Synonyms in a broader sense

Medical / technical term: Balbuties

English: Stuttering


Stuttering (balbuties) describes a disturbance in the flow of speech. The speaking process is often interrupted by repetitions of sounds and word syllables. A coordination disorder of the speech muscles dominates.

Causes of stuttering

The causes of stuttering are still not fully understood. One assumes a multifactorial event. Speaking is a complex set of actions that are controlled by our brain. When speaking, breathing, vocalization and articulation must work immediately.

This interaction is disturbed when stuttering. Since stuttering also occurs more often in families, scientists assume a hereditary predisposition to stuttering. Several factors are likely to be responsible for the development and perpetuation of stuttering. Certain factors cause the speech disorder to eventually solidify.

There are both indications of a disturbance of the nerve signals in the speaking process and indications that indicate a motor disturbance in speaking. In addition, there are many cases where the cause of stuttering is trauma. Stuttering can occur post-traumatically, for example after a very serious life event. In addition, fear and nervousness can lead to stuttering or contribute to the stuttering being maintained and solidifying as a language disorder.

Mental causes

Psychological causes play an important role in the multifactorial genesis of this speech disorder. Emotions such as fear, anxiety, and nervousness can cause situational stuttering. Basically, it can happen that every person begins to stutter in uncomfortable, nervous situations.

The problem with stuttering is that psychological causes initially intensify the stuttering and can even harden over time. If there is perhaps a genetic predisposition and other factors that favor stuttering, psychological sensations can permanently anchor the speech disorder. In addition, stuttering can also result from serious trauma.

Through stress

Various factors influence the development of stuttering. Stress is an important factor that can encourage stuttering. Stress means different things to everyone and the response to stress is difficult to control. Stressful situations can trigger emotions such as fear of failure, a feeling of pressure and / or nervousness in people.

These can cause stuttering both in situations and as a long-term speech disorder. Stress has a huge impact on our health and can be a factor in causing stuttering.

Frequency - occurrence in the population

Stuttering affects boys more than girls. The ratio is 4: 1.
Psychological causes can be proven in 70 percent of stutterers.
In less than ten percent of the cases examined, a hereditary cause could be proven. Brain examinations of stuttering children have very often discovered organic brain causes. In one study, brain damage was even found in one in five.

You might also be interested in: Language disorder in children

Forms of stuttering

There are two different forms of stuttering, but they do not necessarily occur separately but can occur together.

  • Tonic stutter

In tonic stuttering, syllable ends are stretched. The stuttering person is stuck in the middle of a word ("Bahn-n-nhof")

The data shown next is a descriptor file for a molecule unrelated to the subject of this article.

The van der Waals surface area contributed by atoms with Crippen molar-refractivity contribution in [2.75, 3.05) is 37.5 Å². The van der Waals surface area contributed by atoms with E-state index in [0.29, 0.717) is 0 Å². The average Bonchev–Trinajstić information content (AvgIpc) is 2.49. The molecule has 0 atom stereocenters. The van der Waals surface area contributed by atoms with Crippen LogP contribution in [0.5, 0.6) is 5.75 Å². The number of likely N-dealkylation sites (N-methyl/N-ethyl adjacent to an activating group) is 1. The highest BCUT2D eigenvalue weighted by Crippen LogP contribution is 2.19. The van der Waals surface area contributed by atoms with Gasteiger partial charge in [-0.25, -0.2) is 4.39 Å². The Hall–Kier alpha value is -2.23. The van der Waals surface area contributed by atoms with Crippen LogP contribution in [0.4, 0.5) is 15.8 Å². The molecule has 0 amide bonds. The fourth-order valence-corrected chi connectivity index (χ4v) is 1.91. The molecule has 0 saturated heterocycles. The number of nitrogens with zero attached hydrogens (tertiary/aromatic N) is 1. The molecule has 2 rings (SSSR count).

• Clonic stutter

In clonic stuttering, the first letters of the words are repeated. The person concerned creates the beginning of a word or a sentence only by repeating the beginning several times ("B-B-B-Bahnhof")

After a stroke

If stuttering occurs as a result of a stroke, although you never stuttered before the attack, scientists assume the so-called acquired neurogenic stuttering out. Stuttering rarely occurs in adulthood and when it does, the underlying cause is often serious, such as brain damage, trauma, or the influence of certain drugs (psychotropic drugs).

The brain damage caused by the stroke can result in motor disorders when speaking, which cause stuttering, or the destruction of complicated interconnections in the nervous system.

Accompanying symptoms of stuttering

The person concerned is fully aware of his or her inhibition of speech during the stuttering.
There is no arbitrary control over the flow of speech. This discrepancy creates a feeling of tension and discomfort with the environment. Especially in stressful situations or in emotions (mood), the symptoms of stuttering are even more obvious and the speech inhibition more pronounced.
The body is therefore tense or cramped from the start in the stuttering person. This is especially visible in the facial muscles. In the middle of the word or at the beginning of the word, the facial muscles can become tense. The flow of breath also comes to a standstill and is disturbed by heavy inhalation or even holding one's breath while speaking.

Tension, cramping, respiratory problems, and speech inhibition can also lead to an emotional reaction in the form of blushing, sweating, and feelings of shame.

Is Stuttering Hereditary?

Stuttering is common in families. There is currently no scientific evidence that stuttering is directly inherited. It is believed that a similar predisposition to stuttering is passed on within families. This hereditary component is also supported by the fact that boys and men stutter significantly more often than girls and women.